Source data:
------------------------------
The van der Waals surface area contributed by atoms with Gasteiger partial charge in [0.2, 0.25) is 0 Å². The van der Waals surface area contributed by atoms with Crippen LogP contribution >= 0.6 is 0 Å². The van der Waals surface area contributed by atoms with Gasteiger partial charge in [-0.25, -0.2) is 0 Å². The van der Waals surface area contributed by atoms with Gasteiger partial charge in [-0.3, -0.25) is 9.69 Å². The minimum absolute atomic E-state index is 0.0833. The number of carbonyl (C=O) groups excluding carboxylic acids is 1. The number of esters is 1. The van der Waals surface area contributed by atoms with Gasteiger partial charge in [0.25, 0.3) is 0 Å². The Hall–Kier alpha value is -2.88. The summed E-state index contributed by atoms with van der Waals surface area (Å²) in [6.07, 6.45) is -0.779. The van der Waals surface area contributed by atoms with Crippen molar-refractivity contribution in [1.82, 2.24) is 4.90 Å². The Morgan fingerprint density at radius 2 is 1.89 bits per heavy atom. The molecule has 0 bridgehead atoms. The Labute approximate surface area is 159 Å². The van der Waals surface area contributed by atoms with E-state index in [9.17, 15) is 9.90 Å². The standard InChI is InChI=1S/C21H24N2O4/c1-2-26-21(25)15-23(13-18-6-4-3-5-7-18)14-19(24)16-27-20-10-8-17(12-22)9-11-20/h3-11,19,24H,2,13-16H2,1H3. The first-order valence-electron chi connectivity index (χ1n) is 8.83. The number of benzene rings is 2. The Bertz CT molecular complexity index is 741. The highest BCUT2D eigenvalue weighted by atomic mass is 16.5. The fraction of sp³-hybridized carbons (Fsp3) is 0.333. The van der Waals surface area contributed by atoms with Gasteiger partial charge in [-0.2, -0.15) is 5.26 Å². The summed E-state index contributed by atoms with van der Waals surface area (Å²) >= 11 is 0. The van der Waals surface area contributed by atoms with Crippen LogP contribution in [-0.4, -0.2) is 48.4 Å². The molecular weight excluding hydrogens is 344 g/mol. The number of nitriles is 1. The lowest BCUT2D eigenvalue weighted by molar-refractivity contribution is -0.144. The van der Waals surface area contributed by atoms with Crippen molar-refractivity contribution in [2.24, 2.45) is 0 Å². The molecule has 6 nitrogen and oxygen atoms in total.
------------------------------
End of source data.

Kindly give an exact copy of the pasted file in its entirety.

The van der Waals surface area contributed by atoms with Gasteiger partial charge in [0.2, 0.25) is 0 Å². The van der Waals surface area contributed by atoms with Crippen LogP contribution >= 0.6 is 0 Å². The van der Waals surface area contributed by atoms with Gasteiger partial charge in [-0.25, -0.2) is 0 Å². The van der Waals surface area contributed by atoms with Gasteiger partial charge in [-0.3, -0.25) is 9.69 Å². The minimum absolute atomic E-state index is 0.0833. The number of carbonyl (C=O) groups excluding carboxylic acids is 1. The number of esters is 1. The van der Waals surface area contributed by atoms with Gasteiger partial charge in [0.25, 0.3) is 0 Å². The Hall–Kier alpha value is -2.88. The summed E-state index contributed by atoms with van der Waals surface area (Å²) in [6.07, 6.45) is -0.779. The van der Waals surface area contributed by atoms with Crippen molar-refractivity contribution in [1.82, 2.24) is 4.90 Å². The Morgan fingerprint density at radius 2 is 1.89 bits per heavy atom. The molecule has 0 bridgehead atoms. The Labute approximate surface area is 159 Å². The van der Waals surface area contributed by atoms with E-state index in [9.17, 15) is 9.90 Å². The standard InChI is InChI=1S/C21H24N2O4/c1-2-26-21(25)15-23(13-18-6-4-3-5-7-18)14-19(24)16-27-20-10-8-17(12-22)9-11-20/h3-11,19,24H,2,13-16H2,1H3. The first-order valence-electron chi connectivity index (χ1n) is 8.83. The number of benzene rings is 2. The Bertz CT molecular complexity index is 741. The highest BCUT2D eigenvalue weighted by atomic mass is 16.5. The fraction of sp³-hybridized carbons (Fsp3) is 0.333. The van der Waals surface area contributed by atoms with Gasteiger partial charge in [-0.2, -0.15) is 5.26 Å². The summed E-state index contributed by atoms with van der Waals surface area (Å²) >= 11 is 0. The van der Waals surface area contributed by atoms with Crippen LogP contribution in [-0.4, -0.2) is 48.4 Å². The molecular weight excluding hydrogens is 344 g/mol. The number of nitriles is 1. The lowest BCUT2D eigenvalue weighted by molar-refractivity contribution is -0.144. The van der Waals surface area contributed by atoms with Crippen molar-refractivity contribution in [2.24, 2.45) is 0 Å². The molecule has 6 nitrogen and oxygen atoms in total.